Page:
The president's attack on his attorney general's conduct as "disgraceful" makes no political, legal or ideological sense, but it is utterly predictable as an expression of Trump’s view that loyalty to Trump should trump everything else.

Likewise, his blather about skipping due process to “take the guns” was politically bizarre but perfectly consistent with his poor impulse control and well-established tendency to tell people in the room with him what they want to hear.

And, of course, his decision to promote and protect his son-in-law, Jared Kushner, is purely psychological. Giving Kushner the responsibility to settle the Israeli-Palestinian conflict for all time seems like the premise of a sitcom-- yet is wholly congruent with Trump’s management style.

Still, many of Trump’s biggest fans stick by him, mirroring Trump’s mode of thinking and discovering ever more extravagant ways to explain or rationalize the president’s behavior. (Krein’s abandonment of Trump was an exception to the rule.) When Trump attacked Attorney General Jeff Sessions, Jerry Falwell Jr. of Liberty University tweeted his support, floating the idea that Sessions was an anti-Trump deep cover operative who endorsed Trump to undermine his presidency from within.

It seems Trumpism is infectious. If this infection becomes a pandemic-- a cult of personality-- one could fairly call Trumpism a movement. But psychology would still be the best way to understand it.

Too late for the U.S. Congress. Few were immune and the bulk of Republican members of both the House and the Senate are the equivalent of the Walking Dead now. The rest of us have to protect ourselves, not just from Trump, but from Paul Ryan, Mitch McConnell as everyone in their voracious, insatiable herds. Count on American women to protect their children, their families-- and the species. A new Quinnipiac poll released yesterday found 41% of voters feeling that Señor Trumpanzee is the worst of the 13 presidents who have served since the end of World War II. Trump's overall approval rating is 38%. (And only 26% of Americans approve of how he handles issues involving Putin.)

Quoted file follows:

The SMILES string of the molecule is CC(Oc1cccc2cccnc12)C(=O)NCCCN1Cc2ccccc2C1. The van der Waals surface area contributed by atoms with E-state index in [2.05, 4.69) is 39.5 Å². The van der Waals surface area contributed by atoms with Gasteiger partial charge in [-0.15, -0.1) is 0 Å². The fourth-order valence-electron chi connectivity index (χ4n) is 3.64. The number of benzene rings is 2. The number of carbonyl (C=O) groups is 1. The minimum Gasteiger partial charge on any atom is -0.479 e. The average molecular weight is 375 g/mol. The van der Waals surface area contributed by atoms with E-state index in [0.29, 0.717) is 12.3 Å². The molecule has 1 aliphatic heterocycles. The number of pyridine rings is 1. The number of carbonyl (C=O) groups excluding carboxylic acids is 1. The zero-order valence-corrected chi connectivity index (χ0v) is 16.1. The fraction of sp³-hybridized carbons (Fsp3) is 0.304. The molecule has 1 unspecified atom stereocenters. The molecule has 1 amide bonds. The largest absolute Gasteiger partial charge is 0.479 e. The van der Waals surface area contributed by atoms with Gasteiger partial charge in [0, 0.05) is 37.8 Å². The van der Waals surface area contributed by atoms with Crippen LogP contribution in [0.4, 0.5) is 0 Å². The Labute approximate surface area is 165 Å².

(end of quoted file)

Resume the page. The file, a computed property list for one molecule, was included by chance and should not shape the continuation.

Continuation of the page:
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At 10:11 PM, Anonymous Anonymous said...

racist morons aren't unique to Americans though we certainly have far more than our share.
Demagogues exist elsewhere too (Duterte) but ours are worse because of our plethora of racist morons and the size of our military.

Infectious? One could argue that it could be... after all elections in the EU are trending toward neo-fascists and corporatists like May and whatever just happened in Italy.

At 5:07 AM, Anonymous Helen Klein said...

Nicely put. The Trumpism disease primarily affects banana republics and I guess this is now us, although it seems to be spreading in Europe as well.

As a malignant narcissist, Trump does have an ideology and an M.O.: his ideology is promoting Trump and his own desires (simply put - power, money and sex), and his M.O. is letting loose his entourage of thugs (often lawyers) on anyone standing in his way. This has worked for him his whole life. Trump is all about himself and he will mobilize whatever bullying, threats and lies he can (through other individuals as vehicles, of course, as he himself is a coward) to obtain his goals and avoid consequences. Period.